WITHOUT doubt, the poor acceleration of intra-African trade continues to hinder the continent’s bid to markedly increase its global air cargo market share.
Although recent IATA statistics show African carriers benefited from new trade lanes and developing trade links with Middle Eastern airlines in 2012, Africa’s freight capacity outgrew demand and its freight load factor was the lowest of any region by a significant margin – 24.7 per cent.
Acutely aware of the need for action, during a meeting in Addis Ababa (Ethiopia), African Union members agreed a strategy to double the share of intra-country trade within the next 10 years.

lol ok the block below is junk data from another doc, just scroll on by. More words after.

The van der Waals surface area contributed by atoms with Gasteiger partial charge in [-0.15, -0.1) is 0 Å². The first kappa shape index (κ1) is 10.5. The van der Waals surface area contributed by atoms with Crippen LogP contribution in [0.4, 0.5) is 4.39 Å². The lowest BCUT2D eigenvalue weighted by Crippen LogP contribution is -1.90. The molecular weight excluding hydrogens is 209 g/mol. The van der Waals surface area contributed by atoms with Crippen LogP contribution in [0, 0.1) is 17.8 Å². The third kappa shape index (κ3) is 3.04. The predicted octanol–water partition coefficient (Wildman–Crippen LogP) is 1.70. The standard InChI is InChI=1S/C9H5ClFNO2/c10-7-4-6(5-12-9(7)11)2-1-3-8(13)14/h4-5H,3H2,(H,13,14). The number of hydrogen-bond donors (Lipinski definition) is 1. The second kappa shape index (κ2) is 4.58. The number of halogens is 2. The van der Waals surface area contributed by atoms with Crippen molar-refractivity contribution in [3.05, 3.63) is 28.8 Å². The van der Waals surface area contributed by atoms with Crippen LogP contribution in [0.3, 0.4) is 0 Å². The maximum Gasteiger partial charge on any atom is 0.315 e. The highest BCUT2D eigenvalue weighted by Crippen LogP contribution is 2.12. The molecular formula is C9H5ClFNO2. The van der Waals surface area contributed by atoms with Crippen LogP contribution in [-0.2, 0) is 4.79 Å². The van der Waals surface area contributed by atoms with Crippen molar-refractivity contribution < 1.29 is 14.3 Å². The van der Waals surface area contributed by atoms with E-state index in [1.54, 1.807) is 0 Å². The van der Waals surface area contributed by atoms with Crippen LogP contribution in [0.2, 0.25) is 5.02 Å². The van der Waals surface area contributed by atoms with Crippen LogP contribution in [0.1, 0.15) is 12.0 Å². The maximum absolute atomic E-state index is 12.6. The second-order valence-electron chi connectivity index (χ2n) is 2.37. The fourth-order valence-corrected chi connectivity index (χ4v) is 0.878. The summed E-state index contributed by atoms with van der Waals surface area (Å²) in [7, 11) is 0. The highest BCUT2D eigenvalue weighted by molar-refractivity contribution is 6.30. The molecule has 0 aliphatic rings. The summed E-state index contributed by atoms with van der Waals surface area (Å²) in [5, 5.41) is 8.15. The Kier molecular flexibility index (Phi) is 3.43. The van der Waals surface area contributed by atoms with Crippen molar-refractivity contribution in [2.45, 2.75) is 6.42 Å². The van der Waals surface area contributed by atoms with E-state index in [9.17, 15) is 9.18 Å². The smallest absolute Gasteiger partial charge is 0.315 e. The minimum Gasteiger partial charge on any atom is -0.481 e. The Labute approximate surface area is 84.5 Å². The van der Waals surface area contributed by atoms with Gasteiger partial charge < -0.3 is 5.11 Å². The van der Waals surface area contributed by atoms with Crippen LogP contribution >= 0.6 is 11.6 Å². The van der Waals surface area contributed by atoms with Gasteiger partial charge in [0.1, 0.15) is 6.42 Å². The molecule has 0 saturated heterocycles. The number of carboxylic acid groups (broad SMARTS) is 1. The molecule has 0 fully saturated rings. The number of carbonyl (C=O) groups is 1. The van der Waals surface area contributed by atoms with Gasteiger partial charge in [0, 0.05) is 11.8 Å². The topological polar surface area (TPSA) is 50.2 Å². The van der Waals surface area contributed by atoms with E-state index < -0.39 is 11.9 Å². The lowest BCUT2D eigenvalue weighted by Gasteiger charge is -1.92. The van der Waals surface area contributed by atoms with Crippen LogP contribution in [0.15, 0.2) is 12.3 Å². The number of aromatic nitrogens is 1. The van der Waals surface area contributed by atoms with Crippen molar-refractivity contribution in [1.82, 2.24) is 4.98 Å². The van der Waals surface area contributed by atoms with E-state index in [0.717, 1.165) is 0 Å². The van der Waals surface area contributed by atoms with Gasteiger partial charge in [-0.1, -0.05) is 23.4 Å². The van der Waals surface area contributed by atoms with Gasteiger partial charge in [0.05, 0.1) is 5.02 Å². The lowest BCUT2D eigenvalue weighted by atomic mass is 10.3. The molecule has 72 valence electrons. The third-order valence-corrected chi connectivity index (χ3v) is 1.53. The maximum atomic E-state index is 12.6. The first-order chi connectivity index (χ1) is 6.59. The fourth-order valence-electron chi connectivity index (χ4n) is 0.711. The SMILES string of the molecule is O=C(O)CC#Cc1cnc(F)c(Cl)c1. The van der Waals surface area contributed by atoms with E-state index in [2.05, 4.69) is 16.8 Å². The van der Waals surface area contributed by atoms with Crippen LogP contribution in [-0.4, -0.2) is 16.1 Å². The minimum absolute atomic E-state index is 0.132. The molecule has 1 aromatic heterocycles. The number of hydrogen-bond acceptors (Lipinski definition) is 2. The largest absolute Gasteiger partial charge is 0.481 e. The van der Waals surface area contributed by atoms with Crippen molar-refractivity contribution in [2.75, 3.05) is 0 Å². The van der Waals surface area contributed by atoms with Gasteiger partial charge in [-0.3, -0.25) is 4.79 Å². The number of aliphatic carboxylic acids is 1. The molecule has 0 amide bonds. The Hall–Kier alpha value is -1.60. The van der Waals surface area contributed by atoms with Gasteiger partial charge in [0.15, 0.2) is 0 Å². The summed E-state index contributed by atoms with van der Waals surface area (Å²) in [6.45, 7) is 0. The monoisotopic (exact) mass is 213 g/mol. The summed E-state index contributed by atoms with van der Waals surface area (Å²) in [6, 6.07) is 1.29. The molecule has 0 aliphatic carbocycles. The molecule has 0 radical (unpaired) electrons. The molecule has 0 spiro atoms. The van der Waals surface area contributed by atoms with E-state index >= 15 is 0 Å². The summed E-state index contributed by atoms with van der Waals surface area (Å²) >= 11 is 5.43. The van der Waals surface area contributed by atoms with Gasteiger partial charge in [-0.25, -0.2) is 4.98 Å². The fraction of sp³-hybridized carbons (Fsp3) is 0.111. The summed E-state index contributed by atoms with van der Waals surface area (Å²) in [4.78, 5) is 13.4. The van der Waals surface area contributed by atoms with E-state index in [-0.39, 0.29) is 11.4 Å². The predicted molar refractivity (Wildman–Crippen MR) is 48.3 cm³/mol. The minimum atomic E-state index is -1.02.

Their ambitious proposal centres on tackling the main impediments to augmenting competitiveness, such as high tariffs and inefficient time-consuming customs procedures, as well as the creation of a Continental Free Trade Area (CFTA).
With its core business firmly in the intra-African sector, Astral Aviation (AA) serves as a prime example of what can be achieved.
The leading cargo carrier in east and central Africa remains one of Kenya’s local success stories – and it is easy to see why, given the company recorded its highest ever turnover of US$13.5m in 2012, a 25 per cent gain on 2011.
Read more in the current edition of Air Cargo News (11 February, issue 745)